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Retaining Employees Through Uncertain Market Conditions
Strategies for curbing attrition, building trust, and upskilling talent
Retaining strong talent is critical to the health and success of any company, especially during periods of uncertainty. As finance and people leaders shore up talent and resources amidst market turmoil, many are looking for strategies to combat voluntary attrition and keep their best people engaged and satisfied.
We invited two experienced people leaders – Beth Steinberg (Chief People Person @ Chime) and Michele Bousquet (Chief People Officer @ Strava) – to help leaders in The Circle unpack the real reasons why employees choose to stay or leave.
Here are the key takeaways from the discussion:
What is Driving Voluntary Attrition in 2022?
Burnout, compensation, and a lack of advancement opportunities were the top three biggest drivers of voluntary attrition cited in our poll of CFOs and CHROs in The Circle.
“Employee burnout is very real right now,” said Michele Bousquet. Between a global pandemic, a shift to remote and hybrid work, rising political and social tensions, and new challenges for parents in the workplace, a lot is impacting the psyche of employees. As a result, millions have already left their jobs in The Great Resignation, while many that remain are straddling the fence, feeling unsatisfied about their job yet paralyzed by economic uncertainty (a trend Michele nicknamed “The Great Freeze”).
Further complicating retention is the fact that, over the last two years, employees have had greater job optionality; therefore, the balance of power has shifted to employees and put pressure on companies to meet their increasing demands (or let them walk). For employers, now is the time to think hard about whom they want to keep and let go.
“It’s important to retain people who want to be at your company; otherwise, there will be a drag on productivity and the company culture. Identify the employees that are high-performers and excited about the company, and spend time learning what’s driving their behaviors or potential attrition risks.” – Michele Bousquet, Chief People Officer at Strava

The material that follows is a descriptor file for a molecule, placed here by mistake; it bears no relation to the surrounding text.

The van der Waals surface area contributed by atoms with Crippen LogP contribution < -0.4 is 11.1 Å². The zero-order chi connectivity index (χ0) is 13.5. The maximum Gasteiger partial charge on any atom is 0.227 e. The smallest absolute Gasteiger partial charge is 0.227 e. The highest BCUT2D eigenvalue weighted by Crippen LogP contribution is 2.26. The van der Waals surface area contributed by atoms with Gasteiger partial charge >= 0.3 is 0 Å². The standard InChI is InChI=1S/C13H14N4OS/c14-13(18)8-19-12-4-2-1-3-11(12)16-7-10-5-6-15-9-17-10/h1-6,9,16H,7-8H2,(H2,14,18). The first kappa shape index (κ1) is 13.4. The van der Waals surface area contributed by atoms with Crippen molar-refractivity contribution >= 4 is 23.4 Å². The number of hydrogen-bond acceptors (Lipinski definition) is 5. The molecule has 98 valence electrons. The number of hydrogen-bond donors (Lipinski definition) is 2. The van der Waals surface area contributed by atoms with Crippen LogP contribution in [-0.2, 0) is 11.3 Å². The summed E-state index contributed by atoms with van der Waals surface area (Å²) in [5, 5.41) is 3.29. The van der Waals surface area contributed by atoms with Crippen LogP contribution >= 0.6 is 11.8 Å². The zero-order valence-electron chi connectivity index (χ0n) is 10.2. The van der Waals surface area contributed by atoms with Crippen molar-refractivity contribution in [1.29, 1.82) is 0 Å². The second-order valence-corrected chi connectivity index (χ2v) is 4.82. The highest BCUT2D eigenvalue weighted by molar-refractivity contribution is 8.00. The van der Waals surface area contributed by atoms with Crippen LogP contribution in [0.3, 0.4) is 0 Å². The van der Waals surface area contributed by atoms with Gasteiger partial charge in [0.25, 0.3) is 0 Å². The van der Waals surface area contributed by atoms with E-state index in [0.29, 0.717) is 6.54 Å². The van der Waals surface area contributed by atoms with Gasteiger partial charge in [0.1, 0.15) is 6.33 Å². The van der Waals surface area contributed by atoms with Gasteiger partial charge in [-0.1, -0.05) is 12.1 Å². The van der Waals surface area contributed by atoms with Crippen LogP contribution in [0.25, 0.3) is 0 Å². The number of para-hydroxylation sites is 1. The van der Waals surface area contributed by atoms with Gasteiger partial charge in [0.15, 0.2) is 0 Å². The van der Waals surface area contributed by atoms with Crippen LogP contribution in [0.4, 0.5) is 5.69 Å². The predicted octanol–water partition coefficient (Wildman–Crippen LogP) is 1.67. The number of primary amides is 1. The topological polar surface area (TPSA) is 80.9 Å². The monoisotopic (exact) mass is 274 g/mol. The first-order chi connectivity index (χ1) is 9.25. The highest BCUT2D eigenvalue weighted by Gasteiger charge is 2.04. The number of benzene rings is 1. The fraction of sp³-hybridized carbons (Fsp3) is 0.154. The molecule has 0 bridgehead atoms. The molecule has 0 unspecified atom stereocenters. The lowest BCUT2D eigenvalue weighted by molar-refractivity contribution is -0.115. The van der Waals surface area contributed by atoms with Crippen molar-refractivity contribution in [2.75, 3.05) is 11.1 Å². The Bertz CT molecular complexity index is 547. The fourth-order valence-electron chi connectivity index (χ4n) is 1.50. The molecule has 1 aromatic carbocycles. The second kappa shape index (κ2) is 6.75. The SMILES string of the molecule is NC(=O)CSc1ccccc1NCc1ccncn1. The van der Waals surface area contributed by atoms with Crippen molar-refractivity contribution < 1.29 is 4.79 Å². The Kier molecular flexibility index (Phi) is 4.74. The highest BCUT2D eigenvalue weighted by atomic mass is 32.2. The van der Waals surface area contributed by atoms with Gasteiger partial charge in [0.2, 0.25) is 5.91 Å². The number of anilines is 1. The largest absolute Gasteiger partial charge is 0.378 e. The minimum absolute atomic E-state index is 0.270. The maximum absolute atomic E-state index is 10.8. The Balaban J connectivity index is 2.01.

Be Proactive, Not Just Reactive
Retention often comes under the microscope after it has become a significant issue when it can sometimes be too late to address the underlying drivers meaningfully. It pays to invest time and attention into the cultural elements that can have a major impact on employee decisions to stay or go, such as:
- Setting High Performance Standards – Employees, especially high-performers, need to know that good work is rewarded and underperformance doesn’t go unnoticed. Creating and staying accountable to a high-performance work culture motivates employees to do their best work and assures them they are working alongside other capable people.
- Creating a More Inclusive Culture – “I think companies make the mistake of deprioritizing DEI initiatives in uncertain times,” said Michele. “But more than ever, employees, especially Gen Z, want to see that leaders are embracing equity and inclusion and not regressing back to the traditional culture of work.”
- Investing in Employee Engagement – Now might be a good time to invest in people management software and programs that help you engage employees and harness their feedback on a deeper level. Solutions like SeekOut and Lattice can provide a more holistic view of your internal and external talent pipeline. CultureAmp and AllVoices can help you measure and analyze employee sentiment at scale.
Communicate and Solicit Employee Feedback
In times of uncertainty, employees are watching leaders very closely and every interaction is an opportunity to earn or erode trust. To get a better understanding of the underlying frustrations and issues impacting employee dissatisfaction, leaders have to use every available avenue to solicit and address that feedback.